Glenn Shafer just published a review paper: “A Mathematical Theory of Evidence turn 40” celebrating the 40th anniversary of the publication of his 1976 book “A Mathematical Theory of Evidence” I have enjoyed reading this article for nostalgic reasons, reminding me of the stormy days in the 1980’s, when everyone was arguing for another calculus of evidential reasoning. My last contribution to that storm, just before sailing off to causality land, was this paper: Section 10 of Shafer’s article deals with his 1996 book “The Art of Causal Conjecture” My thought: Now, that the causal inference field has matured, perhaps it is time to take another look at the way Shafer views causation.

Wishing you a super productive Fall season.

J. Pearl

September 12, 2016

Logically equivalent yet way too different

Filed under: Uncategorized — bryantc @ 2:50 am

Contributor: Judea Pearl

In comparing the tradeoffs between the structural and potential outcome frameworks, I often state that the two are logically equivalent yet poles apart in terms of transparency and computational efficiency. (See Slide #34 of the JSM tutorial). Indeed, anyone who examines how the two frameworks solve a specific problem from begining to end (See, e.g., Slides #35-36 ) would find the differences astonishing.

The question naturally arises: How can two equivalent frameworks differ so substantially in actual use.

The answer is that epistemic equivalence does not mean representational equivalence. Two representations of the same information may highlight different aspects of the problem and thus differ substantially in how easy it is to solve a given problem.  This is a recurrent theme in complexity analysis, but is not generally appreciated outside computer science. We saw it in our discussions with Guido Imbens who could not accept the fact that the use of graphical models is a mathematical necessity not just a matter of taste. (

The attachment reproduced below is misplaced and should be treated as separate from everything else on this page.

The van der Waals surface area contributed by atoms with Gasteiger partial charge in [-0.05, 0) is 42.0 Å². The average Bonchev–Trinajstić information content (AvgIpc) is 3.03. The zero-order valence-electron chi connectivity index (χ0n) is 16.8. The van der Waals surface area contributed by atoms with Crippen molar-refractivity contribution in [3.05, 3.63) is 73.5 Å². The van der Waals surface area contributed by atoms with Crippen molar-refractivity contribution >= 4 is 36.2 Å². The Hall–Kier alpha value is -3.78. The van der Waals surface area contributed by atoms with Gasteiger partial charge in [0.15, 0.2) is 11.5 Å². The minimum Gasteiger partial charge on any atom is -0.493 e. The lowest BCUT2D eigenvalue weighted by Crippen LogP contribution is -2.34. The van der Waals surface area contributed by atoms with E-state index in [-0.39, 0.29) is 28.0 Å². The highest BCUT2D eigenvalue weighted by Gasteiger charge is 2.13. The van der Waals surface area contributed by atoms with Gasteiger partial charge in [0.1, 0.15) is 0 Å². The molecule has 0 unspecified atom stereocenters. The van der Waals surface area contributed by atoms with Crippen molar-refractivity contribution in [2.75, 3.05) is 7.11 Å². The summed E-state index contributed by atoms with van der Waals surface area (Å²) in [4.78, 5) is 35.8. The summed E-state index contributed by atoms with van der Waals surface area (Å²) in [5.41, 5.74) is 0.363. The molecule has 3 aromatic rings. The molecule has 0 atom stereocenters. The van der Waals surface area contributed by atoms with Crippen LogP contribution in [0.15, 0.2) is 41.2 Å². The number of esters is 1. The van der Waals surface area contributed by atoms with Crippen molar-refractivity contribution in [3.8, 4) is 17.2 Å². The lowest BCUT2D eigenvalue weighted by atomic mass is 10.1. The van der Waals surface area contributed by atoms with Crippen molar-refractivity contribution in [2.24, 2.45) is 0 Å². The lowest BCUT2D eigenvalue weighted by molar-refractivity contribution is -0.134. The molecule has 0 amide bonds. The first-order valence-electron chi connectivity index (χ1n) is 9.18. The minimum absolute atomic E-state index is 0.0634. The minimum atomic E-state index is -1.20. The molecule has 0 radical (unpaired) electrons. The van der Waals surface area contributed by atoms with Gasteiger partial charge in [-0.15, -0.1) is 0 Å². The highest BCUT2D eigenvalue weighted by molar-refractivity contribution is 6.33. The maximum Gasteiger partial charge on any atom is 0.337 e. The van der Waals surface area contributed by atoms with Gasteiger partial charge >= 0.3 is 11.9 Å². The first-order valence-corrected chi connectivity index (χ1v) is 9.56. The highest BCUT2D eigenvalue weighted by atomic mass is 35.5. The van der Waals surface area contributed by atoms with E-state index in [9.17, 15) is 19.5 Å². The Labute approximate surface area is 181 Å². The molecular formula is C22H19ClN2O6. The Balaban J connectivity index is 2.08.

The examples usually cited in complexity analysis are combinatorial problems whose solution times depend critically on the initial representation. I hesitated from bringing up these examples, fearing that they will not be compelling to readers on this blog who are more familiar with classical mathematics.

Last week I stumbled upon a very simple example that demonstrates representational differences in no ambiguous terms; I would like to share it with readers.

Consider the age-old problem of finding a solution to an algebraic equation, say
y(x) = x3 + ax2 + bx + c = 0

This is a tough problem for those of us who do not remember Tartalia’s solution of the cubic.  (It can be made much tougher once we go to quintic equation.)

But there are many syntactic ways of representing the same function y(x) . Here is one equivalent representation:
y(x) = x(x2+ax) + b(x+c/b) = 0
and here is another:
y(x) = (x-x1)(x-x2)(x-x3) = 0,
where x1, x2, and x3 are some functions of a, b, c.

The last representation permits an immediate solution, which is:
x=x1, x=x2, x=x3.

The example may appear trivial, and some may even call it cheating, saying that finding x1, x2, and x3 is as hard as solving the original problem. This is true, but the purpose of the example was not to produce an easy solution to the cubic. The purpose was to demonstrate that different syntactic ways of representing the same information (i.e., the same polynomial) may lead to substantial differences in the complexity of computing an answer to a query (i.e., find a root).

A preferred representation is one that makes certain desirable aspects of the problem explicit, thus facilitating a speedy solution. Complexity theory is full of such examples.